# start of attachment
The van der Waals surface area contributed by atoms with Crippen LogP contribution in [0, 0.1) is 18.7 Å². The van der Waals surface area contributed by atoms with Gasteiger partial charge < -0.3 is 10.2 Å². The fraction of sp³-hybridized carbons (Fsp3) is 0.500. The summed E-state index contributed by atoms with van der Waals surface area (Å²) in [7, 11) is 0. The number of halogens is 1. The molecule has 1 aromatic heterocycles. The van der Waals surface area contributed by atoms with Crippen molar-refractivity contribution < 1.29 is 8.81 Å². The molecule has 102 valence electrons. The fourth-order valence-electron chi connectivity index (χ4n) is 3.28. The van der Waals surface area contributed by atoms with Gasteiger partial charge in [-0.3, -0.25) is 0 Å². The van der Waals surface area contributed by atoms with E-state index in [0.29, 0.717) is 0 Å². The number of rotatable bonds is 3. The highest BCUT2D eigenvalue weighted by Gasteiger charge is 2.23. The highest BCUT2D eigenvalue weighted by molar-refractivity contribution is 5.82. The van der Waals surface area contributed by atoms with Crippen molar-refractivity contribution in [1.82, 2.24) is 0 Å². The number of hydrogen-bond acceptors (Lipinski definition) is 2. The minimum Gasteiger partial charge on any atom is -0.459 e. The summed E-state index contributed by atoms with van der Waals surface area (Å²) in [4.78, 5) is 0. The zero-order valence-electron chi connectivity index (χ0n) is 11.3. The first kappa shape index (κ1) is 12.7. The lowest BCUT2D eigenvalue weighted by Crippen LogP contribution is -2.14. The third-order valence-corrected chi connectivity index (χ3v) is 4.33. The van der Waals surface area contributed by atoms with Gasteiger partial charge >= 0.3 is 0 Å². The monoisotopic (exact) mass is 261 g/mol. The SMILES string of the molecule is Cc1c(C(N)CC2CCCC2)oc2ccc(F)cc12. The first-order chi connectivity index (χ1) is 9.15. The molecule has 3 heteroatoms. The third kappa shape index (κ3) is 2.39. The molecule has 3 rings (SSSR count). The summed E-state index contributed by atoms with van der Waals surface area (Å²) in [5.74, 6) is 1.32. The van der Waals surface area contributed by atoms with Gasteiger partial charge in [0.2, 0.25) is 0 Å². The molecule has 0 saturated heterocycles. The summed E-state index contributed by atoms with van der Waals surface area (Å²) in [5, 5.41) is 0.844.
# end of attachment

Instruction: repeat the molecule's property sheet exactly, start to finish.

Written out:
The van der Waals surface area contributed by atoms with Crippen LogP contribution in [0, 0.1) is 18.7 Å². The van der Waals surface area contributed by atoms with Gasteiger partial charge < -0.3 is 10.2 Å². The fraction of sp³-hybridized carbons (Fsp3) is 0.500. The summed E-state index contributed by atoms with van der Waals surface area (Å²) in [7, 11) is 0. The number of halogens is 1. The molecule has 1 aromatic heterocycles. The van der Waals surface area contributed by atoms with Crippen molar-refractivity contribution < 1.29 is 8.81 Å². The molecule has 102 valence electrons. The fourth-order valence-electron chi connectivity index (χ4n) is 3.28. The van der Waals surface area contributed by atoms with Gasteiger partial charge in [-0.3, -0.25) is 0 Å². The van der Waals surface area contributed by atoms with E-state index in [0.29, 0.717) is 0 Å². The number of rotatable bonds is 3. The highest BCUT2D eigenvalue weighted by Gasteiger charge is 2.23. The highest BCUT2D eigenvalue weighted by molar-refractivity contribution is 5.82. The van der Waals surface area contributed by atoms with Crippen molar-refractivity contribution in [1.82, 2.24) is 0 Å². The number of hydrogen-bond acceptors (Lipinski definition) is 2. The minimum Gasteiger partial charge on any atom is -0.459 e. The summed E-state index contributed by atoms with van der Waals surface area (Å²) in [4.78, 5) is 0. The zero-order valence-electron chi connectivity index (χ0n) is 11.3. The first kappa shape index (κ1) is 12.7. The lowest BCUT2D eigenvalue weighted by Crippen LogP contribution is -2.14. The third-order valence-corrected chi connectivity index (χ3v) is 4.33. The van der Waals surface area contributed by atoms with Gasteiger partial charge >= 0.3 is 0 Å². The monoisotopic (exact) mass is 261 g/mol. The SMILES string of the molecule is Cc1c(C(N)CC2CCCC2)oc2ccc(F)cc12. The first-order chi connectivity index (χ1) is 9.15. The molecule has 3 heteroatoms. The third kappa shape index (κ3) is 2.39. The molecule has 3 rings (SSSR count). The summed E-state index contributed by atoms with van der Waals surface area (Å²) in [5.74, 6) is 1.32. The van der Waals surface area contributed by atoms with Gasteiger partial charge in [0.2, 0.25) is 0 Å². The molecule has 0 saturated heterocycles. The summed E-state index contributed by atoms with van der Waals surface area (Å²) in [5, 5.41) is 0.844.